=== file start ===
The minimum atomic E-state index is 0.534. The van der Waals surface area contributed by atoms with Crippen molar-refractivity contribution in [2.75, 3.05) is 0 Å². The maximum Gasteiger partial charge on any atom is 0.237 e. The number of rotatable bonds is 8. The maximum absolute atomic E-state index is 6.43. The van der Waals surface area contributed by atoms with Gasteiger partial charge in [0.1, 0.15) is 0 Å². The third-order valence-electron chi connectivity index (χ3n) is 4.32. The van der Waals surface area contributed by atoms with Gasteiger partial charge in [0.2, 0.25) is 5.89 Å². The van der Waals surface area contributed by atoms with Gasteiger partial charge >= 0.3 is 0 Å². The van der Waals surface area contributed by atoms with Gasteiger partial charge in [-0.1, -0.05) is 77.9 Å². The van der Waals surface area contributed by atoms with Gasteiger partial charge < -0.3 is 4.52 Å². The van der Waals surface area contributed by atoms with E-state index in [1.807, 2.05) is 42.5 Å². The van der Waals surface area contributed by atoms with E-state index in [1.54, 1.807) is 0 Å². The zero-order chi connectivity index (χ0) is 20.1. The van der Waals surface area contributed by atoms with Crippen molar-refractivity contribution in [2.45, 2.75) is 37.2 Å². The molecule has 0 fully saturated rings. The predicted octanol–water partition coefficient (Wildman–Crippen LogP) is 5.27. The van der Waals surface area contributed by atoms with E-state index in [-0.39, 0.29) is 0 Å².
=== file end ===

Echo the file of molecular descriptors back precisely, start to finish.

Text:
The minimum atomic E-state index is 0.534. The van der Waals surface area contributed by atoms with Crippen molar-refractivity contribution in [2.75, 3.05) is 0 Å². The maximum Gasteiger partial charge on any atom is 0.237 e. The number of rotatable bonds is 8. The maximum absolute atomic E-state index is 6.43. The van der Waals surface area contributed by atoms with Gasteiger partial charge in [0.1, 0.15) is 0 Å². The third-order valence-electron chi connectivity index (χ3n) is 4.32. The van der Waals surface area contributed by atoms with Gasteiger partial charge in [0.2, 0.25) is 5.89 Å². The van der Waals surface area contributed by atoms with Gasteiger partial charge >= 0.3 is 0 Å². The van der Waals surface area contributed by atoms with Gasteiger partial charge in [-0.1, -0.05) is 77.9 Å². The van der Waals surface area contributed by atoms with Gasteiger partial charge < -0.3 is 4.52 Å². The van der Waals surface area contributed by atoms with E-state index in [1.807, 2.05) is 42.5 Å². The van der Waals surface area contributed by atoms with E-state index in [1.54, 1.807) is 0 Å². The zero-order chi connectivity index (χ0) is 20.1. The van der Waals surface area contributed by atoms with Crippen molar-refractivity contribution in [2.45, 2.75) is 37.2 Å². The molecule has 0 fully saturated rings. The predicted octanol–water partition coefficient (Wildman–Crippen LogP) is 5.27. The van der Waals surface area contributed by atoms with E-state index in [-0.39, 0.29) is 0 Å².